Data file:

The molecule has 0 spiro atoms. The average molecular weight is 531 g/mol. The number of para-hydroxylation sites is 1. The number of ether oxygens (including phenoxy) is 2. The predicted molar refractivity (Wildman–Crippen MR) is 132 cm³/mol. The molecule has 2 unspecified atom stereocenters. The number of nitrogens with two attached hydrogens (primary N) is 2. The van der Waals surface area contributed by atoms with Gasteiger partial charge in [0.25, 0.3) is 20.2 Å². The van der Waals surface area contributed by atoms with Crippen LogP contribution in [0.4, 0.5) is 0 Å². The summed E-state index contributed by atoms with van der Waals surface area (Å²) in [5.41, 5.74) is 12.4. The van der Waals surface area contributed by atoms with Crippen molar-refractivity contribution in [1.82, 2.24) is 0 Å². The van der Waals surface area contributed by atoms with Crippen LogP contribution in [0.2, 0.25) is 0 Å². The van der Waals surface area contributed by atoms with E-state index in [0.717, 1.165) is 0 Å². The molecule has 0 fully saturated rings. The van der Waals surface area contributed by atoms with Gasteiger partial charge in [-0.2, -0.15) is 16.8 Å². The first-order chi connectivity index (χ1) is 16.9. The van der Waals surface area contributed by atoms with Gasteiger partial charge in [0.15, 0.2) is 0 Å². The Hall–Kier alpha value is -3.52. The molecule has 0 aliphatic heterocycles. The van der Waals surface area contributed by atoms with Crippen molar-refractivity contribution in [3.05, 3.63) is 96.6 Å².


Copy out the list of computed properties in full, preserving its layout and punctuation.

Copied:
The molecule has 0 spiro atoms. The average molecular weight is 531 g/mol. The number of para-hydroxylation sites is 1. The number of ether oxygens (including phenoxy) is 2. The predicted molar refractivity (Wildman–Crippen MR) is 132 cm³/mol. The molecule has 2 unspecified atom stereocenters. The number of nitrogens with two attached hydrogens (primary N) is 2. The van der Waals surface area contributed by atoms with Gasteiger partial charge in [0.25, 0.3) is 20.2 Å². The van der Waals surface area contributed by atoms with Crippen LogP contribution in [0.4, 0.5) is 0 Å². The summed E-state index contributed by atoms with van der Waals surface area (Å²) in [5.41, 5.74) is 12.4. The van der Waals surface area contributed by atoms with Crippen molar-refractivity contribution in [1.82, 2.24) is 0 Å². The van der Waals surface area contributed by atoms with Crippen LogP contribution in [0.2, 0.25) is 0 Å². The van der Waals surface area contributed by atoms with E-state index in [0.717, 1.165) is 0 Å². The molecule has 0 fully saturated rings. The van der Waals surface area contributed by atoms with Gasteiger partial charge in [-0.2, -0.15) is 16.8 Å². The first-order chi connectivity index (χ1) is 16.9. The van der Waals surface area contributed by atoms with Gasteiger partial charge in [0.15, 0.2) is 0 Å². The Hall–Kier alpha value is -3.52. The molecule has 0 aliphatic heterocycles. The van der Waals surface area contributed by atoms with Crippen molar-refractivity contribution in [3.05, 3.63) is 96.6 Å².